Report: Spike Lee creating ESPN digital short about Mizzou protests

Dr. Saturday

The Missouri football team's involvement in campus protests during the 2015 season is reportedly getting the documentary treatment.

According to Indie Wire, director Spike Lee was in attendance at the True/False film festival in Columbia, Missouri, over the weekend. Lee watched a 30-minute documentary about the Concerned Student 1950 movement on campus. The Mizzou football team briefly boycotted all football activities because of the movement in early November.

Lee said Monday at Missouri he is interested in using footage from the short in an ESPN digital short he's creating that will debut in May. The shorts are an offshoot of the "30 for 30" documentary series that has featured the University of Miami football team, Southern Methodist's football program among many other topics since the series' inception in 2009.

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Systemic racial inequality became the focus of the movement that, at least initially, had a multi-pointed focus.

The emotions captured in the film were evident in last night’s audience, which was packed with University of Missouri students for whom the issues addressed in the film were clearly still raw. Before the film even began the filmmakers received a standing ovation, while five of the original members of Concerned Student 1950 took to the stage to make clear their struggle did not end with Wolfe’s resignation. After the screening the group led the audience in one of their protest chants, while receiving their second standing ovation of the night. A surprise guest in the audience was Spike Lee, who Indiewire has learned is interested in using some of the footage from the documentary for his own ESPN 30 For 30 project about the Missouri football teams' role in the protests.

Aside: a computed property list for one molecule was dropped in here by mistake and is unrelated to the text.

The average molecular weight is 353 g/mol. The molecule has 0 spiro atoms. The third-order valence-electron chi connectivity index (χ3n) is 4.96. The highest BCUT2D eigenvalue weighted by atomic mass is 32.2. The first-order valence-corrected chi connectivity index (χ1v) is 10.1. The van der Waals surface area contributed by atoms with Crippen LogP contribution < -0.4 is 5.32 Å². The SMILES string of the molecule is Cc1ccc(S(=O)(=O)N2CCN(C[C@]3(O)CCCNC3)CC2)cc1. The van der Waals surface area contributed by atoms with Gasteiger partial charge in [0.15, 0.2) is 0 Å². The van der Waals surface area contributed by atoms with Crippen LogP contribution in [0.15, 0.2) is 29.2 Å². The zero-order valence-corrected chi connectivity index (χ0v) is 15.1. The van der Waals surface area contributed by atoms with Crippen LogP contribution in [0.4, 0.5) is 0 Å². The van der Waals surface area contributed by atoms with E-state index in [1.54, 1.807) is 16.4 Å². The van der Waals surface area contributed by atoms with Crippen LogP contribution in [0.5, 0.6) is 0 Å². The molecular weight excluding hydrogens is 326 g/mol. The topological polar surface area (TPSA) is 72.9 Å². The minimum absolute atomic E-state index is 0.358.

The CS1950 movement rose to prominence when the football team joined the movement in solidarity with a student who was on a hunger strike until University of Missouri system president Tim Wolfe resigned. Wolfe resigned on Monday, Nov. 9.

The hunger strike ended after Wolfe's resignation and the team also ended its boycott. Then-Missouri coach Gary Pinkel, who posted a tweet supporting his players, has said his support for their decision not to play was the right thing to do.

Earlier this year, Wolfe told friends via email that the football team threw gasoline on a small fire.

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Nick Bromberg is the assistant editor of Dr. Saturday on Yahoo Sports. Have a tip? Email him at nickbromberg@yahoo.com or follow him on Twitter!

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